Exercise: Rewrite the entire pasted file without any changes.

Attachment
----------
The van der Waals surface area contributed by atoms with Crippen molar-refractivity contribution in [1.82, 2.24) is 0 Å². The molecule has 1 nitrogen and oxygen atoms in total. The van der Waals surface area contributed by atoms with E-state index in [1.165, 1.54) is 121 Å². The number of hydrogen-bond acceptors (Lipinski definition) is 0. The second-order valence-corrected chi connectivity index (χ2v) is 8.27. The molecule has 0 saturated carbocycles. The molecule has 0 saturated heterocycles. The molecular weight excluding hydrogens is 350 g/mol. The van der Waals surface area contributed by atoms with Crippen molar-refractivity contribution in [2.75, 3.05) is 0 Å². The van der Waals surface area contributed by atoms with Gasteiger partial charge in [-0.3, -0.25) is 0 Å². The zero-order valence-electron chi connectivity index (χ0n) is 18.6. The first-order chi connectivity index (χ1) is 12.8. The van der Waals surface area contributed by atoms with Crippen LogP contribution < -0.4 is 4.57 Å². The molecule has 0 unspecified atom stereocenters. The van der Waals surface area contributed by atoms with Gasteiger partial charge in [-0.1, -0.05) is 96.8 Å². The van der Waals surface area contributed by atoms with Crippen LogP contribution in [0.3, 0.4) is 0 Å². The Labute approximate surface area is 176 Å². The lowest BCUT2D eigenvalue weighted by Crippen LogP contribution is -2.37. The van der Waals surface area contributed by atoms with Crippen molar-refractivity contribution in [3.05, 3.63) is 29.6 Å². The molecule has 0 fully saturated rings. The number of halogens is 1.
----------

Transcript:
The van der Waals surface area contributed by atoms with Crippen molar-refractivity contribution in [1.82, 2.24) is 0 Å². The molecule has 1 nitrogen and oxygen atoms in total. The van der Waals surface area contributed by atoms with E-state index in [1.165, 1.54) is 121 Å². The number of hydrogen-bond acceptors (Lipinski definition) is 0. The second-order valence-corrected chi connectivity index (χ2v) is 8.27. The molecule has 0 saturated carbocycles. The molecule has 0 saturated heterocycles. The molecular weight excluding hydrogens is 350 g/mol. The van der Waals surface area contributed by atoms with Crippen molar-refractivity contribution in [2.75, 3.05) is 0 Å². The van der Waals surface area contributed by atoms with Gasteiger partial charge in [-0.3, -0.25) is 0 Å². The zero-order valence-electron chi connectivity index (χ0n) is 18.6. The first-order chi connectivity index (χ1) is 12.8. The van der Waals surface area contributed by atoms with Crippen LogP contribution < -0.4 is 4.57 Å². The molecule has 0 unspecified atom stereocenters. The van der Waals surface area contributed by atoms with Gasteiger partial charge in [-0.1, -0.05) is 96.8 Å². The van der Waals surface area contributed by atoms with Crippen LogP contribution in [0.3, 0.4) is 0 Å². The Labute approximate surface area is 176 Å². The lowest BCUT2D eigenvalue weighted by Crippen LogP contribution is -2.37. The van der Waals surface area contributed by atoms with Crippen molar-refractivity contribution in [3.05, 3.63) is 29.6 Å². The molecule has 0 fully saturated rings. The number of halogens is 1.